From Twitter's 500 million users, Facebook's 1.5 billion monthly users, to Instagram's 4 billion photos. Social media and social networking have become some of the top ways we communicate.
It's no wonder, what we "post," has found its way into courtrooms.
The most recent national example of that, the case of the two football players found guilty of sexually assaulting a 16-year-old girl in Steubenville, Ohio.
National Sexual Resource Center, Tracy Cox said, "The public is outraged that these posts shouldn't have happened. They did happen, were here."
Prosecutors used social media, specifically emails and text messages, exchanged between the two players and the victim as evidence in the courtroom.
The judge found the two football players guilty and sentenced them to at least one year in a juvenile jail. They could potentially be held until their 21 years old.
Then after the guilty verdicts, two teenage girls were arrested charged with threatening the victim via social media.
Jefferson County, Ohio Sheriff, Fred Abdalla said, "I hope this sends a warning, and I could assure you, we've been monitoring Twitter for 24 hours, and continue. If there's anybody out there, crosses the line and makes a death threat, they're gonna have to face the consequences."
Samford's Cumberland School of Law, Dean John Carroll said, "Five years ago this wasn't a phenomenon, now, it's a huge phenomenon and the court system has to figure out how to deal with it."
At Samford's Cumberland School of Law, Dean John Carroll and his law students hosted a workshop on "social media in court." From the U.S. District court in Maryland, Judge Paul Grimm was the guest speaker.
U.S. District Court, Maryland, Judge Paul Grimm said, "When you have civil cases and criminal cases, where intent and motive are important, which is often the case, the evidence is going be on social media."
According to one Ohio University survey, social media sites are already making their mark in courtrooms.
Judges noted that along with social media sites, blogging, or a smart phone, tablet or notebook used by witnesses in the courtroom, in 2011 it was at 60% and in 2012 it was 63%.
And this is where some law enforcement, prosecutors and judges come to learn about social media and other new technology to use in their cases, the "National Computer Forensics Institute" in Hoover. Here, they work on finding social media evidence, and just like any other evidence presented in a courtroom, authenticating who it belongs to and when it was posted.
Jefferson County, AL District Attorney, Brandon Falls said, "We have to have a witness that says this account belongs to this person and this is the digital evidence, this is what was happening at the time that was saved somewhere."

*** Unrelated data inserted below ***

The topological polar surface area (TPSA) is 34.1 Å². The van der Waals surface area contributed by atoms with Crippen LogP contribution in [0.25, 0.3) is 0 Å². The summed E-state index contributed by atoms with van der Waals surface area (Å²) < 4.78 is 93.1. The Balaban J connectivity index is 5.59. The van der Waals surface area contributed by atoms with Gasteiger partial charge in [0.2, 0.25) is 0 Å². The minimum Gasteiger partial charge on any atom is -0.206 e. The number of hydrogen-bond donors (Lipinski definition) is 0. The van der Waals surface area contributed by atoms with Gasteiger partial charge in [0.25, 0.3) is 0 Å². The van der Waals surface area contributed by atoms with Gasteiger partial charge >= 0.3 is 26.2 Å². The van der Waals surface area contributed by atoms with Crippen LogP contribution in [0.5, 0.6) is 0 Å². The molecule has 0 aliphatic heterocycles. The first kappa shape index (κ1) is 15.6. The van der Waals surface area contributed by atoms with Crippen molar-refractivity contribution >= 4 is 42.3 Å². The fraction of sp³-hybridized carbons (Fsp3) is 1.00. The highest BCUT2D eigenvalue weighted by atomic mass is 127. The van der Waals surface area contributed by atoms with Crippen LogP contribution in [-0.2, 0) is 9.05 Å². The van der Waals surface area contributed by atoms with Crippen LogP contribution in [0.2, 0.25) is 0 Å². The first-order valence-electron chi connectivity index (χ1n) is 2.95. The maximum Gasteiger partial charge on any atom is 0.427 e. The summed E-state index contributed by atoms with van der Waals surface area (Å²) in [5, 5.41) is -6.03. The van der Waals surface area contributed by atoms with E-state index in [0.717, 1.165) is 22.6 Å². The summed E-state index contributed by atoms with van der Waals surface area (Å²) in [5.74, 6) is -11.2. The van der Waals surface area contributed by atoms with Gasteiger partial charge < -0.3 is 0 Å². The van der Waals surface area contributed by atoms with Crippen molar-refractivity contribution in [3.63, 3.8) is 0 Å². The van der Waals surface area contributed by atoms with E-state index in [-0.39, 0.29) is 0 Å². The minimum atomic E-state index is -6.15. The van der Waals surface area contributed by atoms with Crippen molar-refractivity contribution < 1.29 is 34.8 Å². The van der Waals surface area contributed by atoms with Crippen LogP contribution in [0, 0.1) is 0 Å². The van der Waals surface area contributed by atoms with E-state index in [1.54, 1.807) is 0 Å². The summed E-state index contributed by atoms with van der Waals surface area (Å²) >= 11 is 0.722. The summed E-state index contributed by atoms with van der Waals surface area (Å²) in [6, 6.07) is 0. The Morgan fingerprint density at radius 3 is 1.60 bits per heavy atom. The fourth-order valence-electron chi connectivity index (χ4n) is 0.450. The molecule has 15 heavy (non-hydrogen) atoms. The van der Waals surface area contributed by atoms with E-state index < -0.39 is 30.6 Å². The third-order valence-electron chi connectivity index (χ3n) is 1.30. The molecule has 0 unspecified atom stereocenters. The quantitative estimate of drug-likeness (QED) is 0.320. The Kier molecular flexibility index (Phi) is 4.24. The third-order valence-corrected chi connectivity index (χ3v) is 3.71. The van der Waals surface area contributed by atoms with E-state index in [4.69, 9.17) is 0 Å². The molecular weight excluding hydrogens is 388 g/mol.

And if you think you've deleted incriminating evidence, think again. These folks are learning how to retrieve it.
Defense attorneys like Birmingham's Eric Guster said it's now a common occurrence defending against social media in the courtroom.
Defense Attorney, Eric Guster said, "It works on either side, because people are so loose with social media, they talk about everything. They brag about robbing banks and burglarizing houses, that the sheriff's department and any other law enforcement official can go on a social media website, whether, they're your friend or not and bring up all of your information."
Social media's role in the courtroom doesn't just stop at evidence. These days judges are also telling jurors, not to talk about cases in social media, that includes Facebook, Twitter, Instagram, whatever."
At 60%, up 4.5 percent from 2010, more than half of judges continue to report routine juror instructions that include the use or non-use of social media during a trial. And social media is also being used in civil cases.
Guster said, "If a person states that they only make $25,000 a year, but you know on their Facebook page they went to this certain Nissan dealership and brought a new truck, you can actually subpoena the records from their finance contract, because that includes their income, and that can be admissible in court."
Maryland's Judge Grimm said social media in court is here to stay, as we've already seen in cases like the one in Steubenville.
Grimm said, "This evidence is never going to go away as long as it's being used it will find it's way into cases that are contract cases, employment cases, criminal cases, civil cases."
Grimm said, both lawyers and judges must take the steps to properly use social media as evidence because, according to Grimm, one thing's for sure, jurors know about it.
Now should attorneys ever ask for access to your social media, judges will typically only allow what's relevant to the criminal or civil case to be introduced into court as evidence.